Smoke rise from an air defence base in the aftermath of an apparent Russian strike in Mariupol, Ukraine, Feb. 24, 2022. Big explosions were heard before dawn in Kyiv, Kharkiv and Odesa as world leaders decried the start of Russian invasion (AP Photo/Evgeniy Maloletka)
Russia launched an attack by air, land and sea from several directions against neighboring Ukraine Thursday.
Explosions and gunfire were heard throughout the country including the capital city of Kyiv. The mayor of Kharkiv, Ukraine’s second-largest city, said his city is effectively surrounded.
Ukraine’s military chief said Ukrainian troops were fighting the Russian army near the Hostomel airbase 7 kilometers northwest of Kyiv. In the south, he said fighting was going on near Henichesk, Skadovsk and Chaplynka.
Another Ukrainian official said Russian troops captured the former Chernobyl nuclear power plant. The plant was the location of the world’s worst nuclear accident when a nuclear reactor exploded in April 1986, sending radioactive waste across Europe.
The Russian Defense Ministry confirmed in a statement that its ground forces have moved into Ukraine from Crimea. The ministry added that it has destroyed a total of 83 Ukrainian military facilities.
In a television address from the Kremlin, Russian President Vladimir Putin warned other countries not to intervene in what he called a “special military operation.” And he said they would face "consequences they have never seen."
Ukraine President Volodymyr Zelenskyy called on all Ukrainians to defend the country. He said arms would be given to anyone prepared to fight. He asked world leaders for help, saying that “if you don’t help us now, if you fail to offer a powerful assistance to Ukraine, tomorrow the war will knock on your door.”
The United States and its Western allies quickly condemned the invasion. American President Joe Biden said Thursday from the White House, "Putin is the aggressor. Putin chose this war. And now he and his country will bear the consequences.”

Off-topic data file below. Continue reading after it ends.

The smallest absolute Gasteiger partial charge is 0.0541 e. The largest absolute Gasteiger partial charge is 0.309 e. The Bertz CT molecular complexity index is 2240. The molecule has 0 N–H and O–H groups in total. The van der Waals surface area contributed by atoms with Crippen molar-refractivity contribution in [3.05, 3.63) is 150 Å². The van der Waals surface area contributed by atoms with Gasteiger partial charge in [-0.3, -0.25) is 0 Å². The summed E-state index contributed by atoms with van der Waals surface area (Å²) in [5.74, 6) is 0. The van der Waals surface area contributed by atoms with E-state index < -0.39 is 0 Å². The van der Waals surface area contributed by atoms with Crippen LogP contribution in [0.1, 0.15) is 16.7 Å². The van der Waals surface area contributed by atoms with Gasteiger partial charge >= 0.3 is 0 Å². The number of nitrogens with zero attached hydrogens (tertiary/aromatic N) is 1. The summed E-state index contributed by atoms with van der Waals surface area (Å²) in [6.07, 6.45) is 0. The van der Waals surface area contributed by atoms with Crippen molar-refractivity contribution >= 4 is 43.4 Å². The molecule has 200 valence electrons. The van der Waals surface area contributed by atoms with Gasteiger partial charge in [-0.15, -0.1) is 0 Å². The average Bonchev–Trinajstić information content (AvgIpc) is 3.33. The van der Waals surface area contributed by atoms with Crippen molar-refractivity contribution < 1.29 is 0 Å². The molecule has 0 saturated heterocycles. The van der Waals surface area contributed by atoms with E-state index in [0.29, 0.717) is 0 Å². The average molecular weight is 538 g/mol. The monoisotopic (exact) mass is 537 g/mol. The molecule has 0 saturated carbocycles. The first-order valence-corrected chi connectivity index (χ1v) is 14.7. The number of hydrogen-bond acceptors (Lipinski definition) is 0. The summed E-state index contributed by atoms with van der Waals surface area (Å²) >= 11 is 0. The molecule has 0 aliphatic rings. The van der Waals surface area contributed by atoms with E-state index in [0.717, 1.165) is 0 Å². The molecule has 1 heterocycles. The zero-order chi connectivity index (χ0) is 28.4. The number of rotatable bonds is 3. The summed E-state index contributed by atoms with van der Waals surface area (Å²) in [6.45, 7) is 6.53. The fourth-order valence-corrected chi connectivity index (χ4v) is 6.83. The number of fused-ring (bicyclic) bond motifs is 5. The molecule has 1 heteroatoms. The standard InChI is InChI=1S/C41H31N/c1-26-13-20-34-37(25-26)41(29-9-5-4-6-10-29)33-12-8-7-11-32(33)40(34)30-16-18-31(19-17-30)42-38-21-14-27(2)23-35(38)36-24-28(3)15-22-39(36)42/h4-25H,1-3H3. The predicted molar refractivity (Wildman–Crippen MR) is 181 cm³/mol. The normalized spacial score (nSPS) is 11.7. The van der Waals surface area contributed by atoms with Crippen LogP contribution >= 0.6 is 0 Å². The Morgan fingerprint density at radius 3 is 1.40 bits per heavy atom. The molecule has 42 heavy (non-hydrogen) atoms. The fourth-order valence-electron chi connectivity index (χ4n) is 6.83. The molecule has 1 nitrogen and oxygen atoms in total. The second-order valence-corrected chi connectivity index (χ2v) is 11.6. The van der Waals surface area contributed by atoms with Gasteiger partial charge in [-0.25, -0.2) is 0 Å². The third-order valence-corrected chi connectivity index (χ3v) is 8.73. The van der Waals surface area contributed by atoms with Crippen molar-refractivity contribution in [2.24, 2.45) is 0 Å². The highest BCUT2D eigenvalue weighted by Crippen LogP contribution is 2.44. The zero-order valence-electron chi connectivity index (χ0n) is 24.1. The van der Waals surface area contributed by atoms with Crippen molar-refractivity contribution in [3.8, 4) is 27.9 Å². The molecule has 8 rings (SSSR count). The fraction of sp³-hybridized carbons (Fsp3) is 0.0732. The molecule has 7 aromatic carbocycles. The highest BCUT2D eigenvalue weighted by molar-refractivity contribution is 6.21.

Biden announced more sanctions that he said would hurt the Russian economy. They targeted four more Russian banks with $1 trillion in assets, high-tech and military industries, and business leaders.
The allies, however, did not enforce some of the most severe sanctions such as a limit on Russia’s energy exports or banning Russia from the SWIFT payment system. The system permits transfers of money from bank to bank around the world.
Several European nations that were once under the former Soviet Union’s orbit also condemned Russia’s actions. Poland called for the "fiercest possible sanctions" against Russia. Czech President Milos Zeman called Putin a "madman." And Hungary's Prime Minister Viktor Orban, who has close ties with Putin, also condemned Russia’s actions.
China, however, did not call the Russian offensive an invasion. A foreign ministry spokesman said the crisis in Ukraine has a “complex” history and China understands what it called Russia's "legitimate concerns" on security.
From the United Nations, Secretary-General Antonio Guterres asked Putin to “Stop the military operation. Bring the troops back to Russia.” He said the world body was freeing up $20 million for urgent humanitarian needs in Ukraine.
The U.N. said several thousand Ukrainians have already crossed into neighboring countries, mainly Moldova and Romania. And an estimated 100,000 have fled their homes.
Words in this Story
consequence – n. something that happens as a result of a particular action
sanction – n. an action that is taken to force a country to obey international laws
assets – n. something that is owned by a country
legitimate – adj. fair or reasonable